In the UK, ministers regularly appear before the Select Committee oversees their department. Even the Prime Minister is not immune from this: the PM appears before the Liaison Committee, which is a sort of super-committee whose membership consists of the chairs of all of the other select committees, and is grilled by the committee for a couple of hours. You can see Prime Minister David Cameron’s most recent appearance before the Liaison Committee here. (Side note, around the 37:30 mark, they start discussing accountability in general, then more specifically ministerial accountability.)

There are undoubtedly more rules from the UK House of Commons which would be of interest, but as you can see from the above, it is false to say that different rules wouldn’t improve things. If the House of Commons were empowered, if MPs were less whipped, the Ministry would have to adopt a different attitude towards it and engage more fully. The simple reality is that the current government here in Canada wouldn’t survive two minutes in the UK House of Commons if they attempted to conduct themselves in Parliament there the way they do here. They’d be ripped to shreds by the Speaker, the Opposition, and perhaps more importantly, the press and the general public. It simply wouldn’t be tolerated.

And that is another important difference. I think there is a greater public awareness of Parliament in the UK, and greater media focus as well. If you take the time to look at any UK media source online, there is no shortage of political liveblogging and detailed coverage of happenings in Parliament (well beyond PMQs). Perhaps that is in part because it is the only parliament (not counting the devolved assemblies of Scotland, Wales and Northern Ireland). Canadians – those who bother at least- find their attention divided between City Hall, their provincial or territorial legislature, and Ottawa. And for many, Ottawa is very, very far away.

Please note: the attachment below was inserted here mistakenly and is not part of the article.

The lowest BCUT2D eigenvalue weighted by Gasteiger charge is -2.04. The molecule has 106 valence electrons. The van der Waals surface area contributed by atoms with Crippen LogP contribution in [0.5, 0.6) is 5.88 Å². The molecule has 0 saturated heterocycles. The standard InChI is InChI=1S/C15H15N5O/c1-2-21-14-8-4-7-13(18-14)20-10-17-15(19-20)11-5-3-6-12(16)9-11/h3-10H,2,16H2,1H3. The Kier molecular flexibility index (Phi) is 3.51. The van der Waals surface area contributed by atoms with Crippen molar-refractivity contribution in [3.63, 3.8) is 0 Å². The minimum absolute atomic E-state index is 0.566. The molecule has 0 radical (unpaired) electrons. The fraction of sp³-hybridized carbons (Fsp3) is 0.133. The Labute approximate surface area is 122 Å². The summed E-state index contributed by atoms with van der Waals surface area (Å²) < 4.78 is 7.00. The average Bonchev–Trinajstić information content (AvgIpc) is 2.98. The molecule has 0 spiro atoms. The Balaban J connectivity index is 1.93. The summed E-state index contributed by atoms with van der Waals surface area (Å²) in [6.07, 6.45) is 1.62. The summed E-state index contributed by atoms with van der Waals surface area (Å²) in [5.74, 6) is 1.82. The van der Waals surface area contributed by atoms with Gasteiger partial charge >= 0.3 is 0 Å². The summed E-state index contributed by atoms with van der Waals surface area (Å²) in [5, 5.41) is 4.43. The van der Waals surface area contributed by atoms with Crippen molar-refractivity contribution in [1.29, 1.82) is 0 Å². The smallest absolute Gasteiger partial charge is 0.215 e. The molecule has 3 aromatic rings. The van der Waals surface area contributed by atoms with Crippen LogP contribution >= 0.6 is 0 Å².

Finally, regarding Mr. Lenihan’s references to the problems of ministers lying or misleading Parliament, this isn’t really the issue. The Canadian House of Commons is very weak, and it is very easy for the Executive to undermine it – even without outright lying. Adopting any or all of the measures described above of course would not stop a minister from lying, but they would go a long way towards empowering the House vis-à-vis the Executive, and giving backbenchers more freedom from their own parties (it’s not just the government that is the problem here – all of our parties need to stop controlling their MPs to the degree that they currently do). It would be more difficult for a minister to mislead the House, deliberately or otherwise, if the House wasn’t so impotent.

Also, as I explained in this post, charges of misleading the House are extremely difficult to prove. I know that there has been a lot of criticism of Speaker Scheer over the 7 May 2012 ruling, but it was a given that he wouldn’t be able to find that the minister had lied or deliberately misled the House. To the best of my knowledge, there has been only one instance anywhere in the Commonwealth of a minister found in contempt for misleading the House, and that was in 1963, the case of John Profumo in the UK. And he was only found in contempt after he admitted to the House that he had indeed lied, and deliberately so, with intent to mislead. You may disagree with this, but procedural convention is what it is.